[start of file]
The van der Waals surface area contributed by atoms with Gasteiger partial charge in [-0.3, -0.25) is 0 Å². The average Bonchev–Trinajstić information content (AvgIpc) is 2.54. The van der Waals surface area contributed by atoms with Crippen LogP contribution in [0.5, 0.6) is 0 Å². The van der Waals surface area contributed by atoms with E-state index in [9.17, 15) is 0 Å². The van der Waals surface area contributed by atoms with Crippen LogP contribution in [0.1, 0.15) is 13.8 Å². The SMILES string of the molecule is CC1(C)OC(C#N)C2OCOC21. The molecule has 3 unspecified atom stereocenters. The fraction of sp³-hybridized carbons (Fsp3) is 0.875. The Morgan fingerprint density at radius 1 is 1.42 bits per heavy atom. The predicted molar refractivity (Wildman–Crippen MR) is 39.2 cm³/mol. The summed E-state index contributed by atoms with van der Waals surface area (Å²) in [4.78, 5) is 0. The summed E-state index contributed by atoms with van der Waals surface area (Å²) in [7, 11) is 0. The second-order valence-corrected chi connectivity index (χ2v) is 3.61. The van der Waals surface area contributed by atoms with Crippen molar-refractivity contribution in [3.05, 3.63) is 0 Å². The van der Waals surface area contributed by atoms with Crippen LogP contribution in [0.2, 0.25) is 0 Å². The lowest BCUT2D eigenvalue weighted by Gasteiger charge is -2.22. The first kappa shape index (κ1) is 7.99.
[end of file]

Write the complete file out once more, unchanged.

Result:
The van der Waals surface area contributed by atoms with Gasteiger partial charge in [-0.3, -0.25) is 0 Å². The average Bonchev–Trinajstić information content (AvgIpc) is 2.54. The van der Waals surface area contributed by atoms with Crippen LogP contribution in [0.5, 0.6) is 0 Å². The van der Waals surface area contributed by atoms with E-state index in [9.17, 15) is 0 Å². The van der Waals surface area contributed by atoms with Crippen LogP contribution in [0.1, 0.15) is 13.8 Å². The SMILES string of the molecule is CC1(C)OC(C#N)C2OCOC21. The molecule has 3 unspecified atom stereocenters. The fraction of sp³-hybridized carbons (Fsp3) is 0.875. The Morgan fingerprint density at radius 1 is 1.42 bits per heavy atom. The predicted molar refractivity (Wildman–Crippen MR) is 39.2 cm³/mol. The summed E-state index contributed by atoms with van der Waals surface area (Å²) in [4.78, 5) is 0. The summed E-state index contributed by atoms with van der Waals surface area (Å²) in [7, 11) is 0. The second-order valence-corrected chi connectivity index (χ2v) is 3.61. The van der Waals surface area contributed by atoms with Crippen molar-refractivity contribution in [3.05, 3.63) is 0 Å². The van der Waals surface area contributed by atoms with Crippen LogP contribution in [0.2, 0.25) is 0 Å². The lowest BCUT2D eigenvalue weighted by Gasteiger charge is -2.22. The first kappa shape index (κ1) is 7.99.